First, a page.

Berg’s film gets off on shaky footing, trying to weave the narrative of the police in with those of the bystanders while also allowing room for forces who will come into play later. One of those is Jimmy O. Yang’s Dun Meng (again, a real person), who eventually becomes a hostage of the Tsarnaevs. He’s one of the more interesting characters in that he’s actually shown just, you know, being a Chinese ex-pat getting on with his day with the networks blaring the news of the attack in the background.

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On the one hand, Berg eventually finds a way to make meaning of the many disparate parts but the set-up feels overtly forced; a telling projection of what is to come that’s achieved with a lack of tonal elegance. 

It doesn’t help that the Tsarnaevs are mostly one-dimensional monsters; the older Tamerlan (Theme Melikidze) a projection of pure evil, the younger Dzhokhar (Alex Wolff) so morally apathetic you’d think he were permanently on Percocets. Berg fails to get under their skin in any significant way, a fact made all the more frustrating when an earlier scene (in which Dzhokhar’s questions their tactics, but not their mission, because “what if their friends happened to be there”) suggests the road to the culturally complex individuals who carried out such a savage attack on their own homeland.

As a result, Patriot’s Day remains a respectful homage to the heroes of April 15, 2013 without really diving into the complexity of the issues. That being said, the bombing sequence is truly gut-wrenching, so much so that I felt literally ill and had to look away from the screen, while the action to follow is as visceral and involving as anything else Berg has put to screen (Battleship aside.) That Berg is constantly in the hunt to one-up himself emotionally can become tiring but proves ultimately effective in the long run and the fact that he creates a powerful tribute even while employing some emotionally manipulative tactics shouldn’t be offensive. Michelle Monaghan’s Boston accent on the other hand? Man. It’s baaaaad.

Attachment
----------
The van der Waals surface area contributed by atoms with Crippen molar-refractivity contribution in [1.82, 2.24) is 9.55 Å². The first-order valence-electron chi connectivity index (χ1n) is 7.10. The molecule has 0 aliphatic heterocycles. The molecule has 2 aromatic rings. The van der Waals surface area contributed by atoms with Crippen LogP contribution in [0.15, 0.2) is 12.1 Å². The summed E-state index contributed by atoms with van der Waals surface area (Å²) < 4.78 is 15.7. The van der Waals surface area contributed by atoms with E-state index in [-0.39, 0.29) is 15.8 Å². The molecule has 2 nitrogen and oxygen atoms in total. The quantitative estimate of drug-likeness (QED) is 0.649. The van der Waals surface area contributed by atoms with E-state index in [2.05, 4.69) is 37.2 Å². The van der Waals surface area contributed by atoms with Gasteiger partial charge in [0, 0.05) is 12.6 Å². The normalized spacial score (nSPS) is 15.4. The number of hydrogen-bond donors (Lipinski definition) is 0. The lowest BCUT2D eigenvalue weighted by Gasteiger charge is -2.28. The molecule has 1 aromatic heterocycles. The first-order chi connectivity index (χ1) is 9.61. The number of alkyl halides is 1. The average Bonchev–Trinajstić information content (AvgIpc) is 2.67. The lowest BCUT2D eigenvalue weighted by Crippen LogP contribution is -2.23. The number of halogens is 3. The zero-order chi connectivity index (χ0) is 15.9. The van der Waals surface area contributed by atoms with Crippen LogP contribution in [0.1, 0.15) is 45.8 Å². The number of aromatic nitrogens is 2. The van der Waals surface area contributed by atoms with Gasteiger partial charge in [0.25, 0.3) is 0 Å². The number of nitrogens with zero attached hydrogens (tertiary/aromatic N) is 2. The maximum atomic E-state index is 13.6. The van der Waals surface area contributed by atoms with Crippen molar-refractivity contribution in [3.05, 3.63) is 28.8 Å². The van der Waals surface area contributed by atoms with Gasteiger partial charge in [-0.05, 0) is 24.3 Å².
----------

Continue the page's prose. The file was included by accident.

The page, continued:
CONCLUSION: ‘Patriot’s Day’ sees Peter Berg take on the Boston Marathon bombing in respective, engaging fashion. In many ways, the director’s latest action-drama concludes Berg’s informal “America, Fuck Yeah!” trilogy but with directorial tactics that have become increasingly easy to forecast and predictably over-the-top emotional stakes, it comes with diminishing return.